Slightly more than one in five dollars (21%) of U.S. business revenues come from the middle market, and these firms employ over one in four workers (28%) in the private sector. Middle market companies have led job growth since 2008, with a 4.4% increase in private sector employment”outperforming both smaller businesses (less than $10 million in revenues) and the largest companies (more than $1 billion in revenues).
Middle market companies are leading job growth, employing more than 50 million people and making a contribution of nearly $6.2 trillion to the U.S. economy, according to the inaugural Middle Market Power Index from American Express and Dun & Bradstreet.
Using Dun & Bradstreet’s proprietary databases of commercially-active1 U.S. firms, the report analyzes the characteristics and economic impact of middle market enterprises”defined as businesses generating between $10 million and $1 billion in revenues.
While small firms employ the largest share of the country’s workforce, the report finds the middle market created 2.1 million (92%) of the nearly 2.3 million net new jobs added during the past seven years.
While the majority of large firms are publicly-traded (57%), nearly 98% of middle market enterprises are privately-owned. On average, middle market businesses employ 368 workers and generate $45.1 million per firm per year, compared to 23,226 employees and $7.7 billion among larger enterprises and an average of 4 employees and nearly $276,000 among small companies.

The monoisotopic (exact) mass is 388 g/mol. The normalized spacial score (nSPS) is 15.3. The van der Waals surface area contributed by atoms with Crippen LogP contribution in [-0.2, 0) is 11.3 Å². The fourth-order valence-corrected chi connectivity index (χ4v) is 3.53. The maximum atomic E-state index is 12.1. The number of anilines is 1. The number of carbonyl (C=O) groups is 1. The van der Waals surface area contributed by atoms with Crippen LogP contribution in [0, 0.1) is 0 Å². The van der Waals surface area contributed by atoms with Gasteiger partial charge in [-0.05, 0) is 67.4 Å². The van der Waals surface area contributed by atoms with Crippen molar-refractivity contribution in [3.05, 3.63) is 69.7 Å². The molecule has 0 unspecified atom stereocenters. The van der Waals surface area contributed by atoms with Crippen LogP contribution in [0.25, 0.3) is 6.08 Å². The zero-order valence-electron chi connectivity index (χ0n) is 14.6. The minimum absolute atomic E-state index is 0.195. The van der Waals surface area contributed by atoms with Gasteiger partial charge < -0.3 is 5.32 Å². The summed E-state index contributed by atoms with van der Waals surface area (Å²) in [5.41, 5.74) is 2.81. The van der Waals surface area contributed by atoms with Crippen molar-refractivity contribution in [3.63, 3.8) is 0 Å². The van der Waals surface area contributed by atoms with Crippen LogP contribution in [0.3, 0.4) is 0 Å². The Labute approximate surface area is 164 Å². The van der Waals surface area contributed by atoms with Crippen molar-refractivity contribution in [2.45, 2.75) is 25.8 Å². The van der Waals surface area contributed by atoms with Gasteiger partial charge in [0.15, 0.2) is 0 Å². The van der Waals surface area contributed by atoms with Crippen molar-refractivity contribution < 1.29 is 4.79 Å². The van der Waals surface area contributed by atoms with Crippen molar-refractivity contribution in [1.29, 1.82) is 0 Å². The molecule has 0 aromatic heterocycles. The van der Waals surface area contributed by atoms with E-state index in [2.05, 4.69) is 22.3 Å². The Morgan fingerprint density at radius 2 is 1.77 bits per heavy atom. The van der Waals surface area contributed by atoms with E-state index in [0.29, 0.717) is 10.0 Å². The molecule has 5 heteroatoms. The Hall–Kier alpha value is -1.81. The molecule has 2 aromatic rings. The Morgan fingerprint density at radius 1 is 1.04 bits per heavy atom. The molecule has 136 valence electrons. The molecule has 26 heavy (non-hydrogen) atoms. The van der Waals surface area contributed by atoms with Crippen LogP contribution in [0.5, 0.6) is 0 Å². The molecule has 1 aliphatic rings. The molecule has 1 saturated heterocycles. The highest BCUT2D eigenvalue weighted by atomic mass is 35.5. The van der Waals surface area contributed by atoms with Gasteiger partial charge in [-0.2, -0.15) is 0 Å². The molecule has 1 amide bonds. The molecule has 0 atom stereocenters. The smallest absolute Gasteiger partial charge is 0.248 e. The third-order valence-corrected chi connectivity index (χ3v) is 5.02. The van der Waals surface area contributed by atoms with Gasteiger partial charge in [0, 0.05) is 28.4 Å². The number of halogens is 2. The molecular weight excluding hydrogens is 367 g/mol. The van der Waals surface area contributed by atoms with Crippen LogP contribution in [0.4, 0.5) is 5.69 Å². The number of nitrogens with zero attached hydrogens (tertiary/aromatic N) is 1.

The report also finds that middle market firms operate in all industries, with the largest concentration in the service sector (34%). Within the service sector, business services (12%) lead among middle market companies, followed by educational services (8%) and health services (7%). Looking beyond the service sector, the data finds the next largest industries for middle market firms are wholesale or retail trade (25%), manufacturing (17%), and construction (8%). Compared to small or large enterprises, more middle market firms are concentrated in wholesale trade.
Middle market companies make up an average of 0.7% of U.S. companies. There are seven states in which middle market firms comprise a greater than average (0.9% or more) share of companies:
1. Illinois (1.1%)
2. Wisconsin (1.1%)
3. Massachusetts (1.0%)
4. Michigan (1.0%)
5. New Jersey (1.0%)
6. New York (1.0%)
7. Ohio (0.9%)
In addition to these seven states, higher than average percentages of middle market firms exist in Washington, D.C. (1.8%), Puerto Rico (5.1%), and the U.S. Virgin Islands (3.9%).
According to the report, there are three states in which middle market companies make up less than one-half of one percent of firms in the state:
1. Florida (0.36%)
2. Louisiana (0.44%)
3. Colorado (0.48%)
Among commercially-active firms in the U.S., 7% are identified as majority women-owned while 2% are majority minority-owned. Women own 7% of commercially-active, privately-owned small businesses, 6% of middle market companies, and just 1% of large enterprises. Additionally, 2% of commercially-active small businesses are minority-owned, as are 5% of middle market companies and 1% of large firms.
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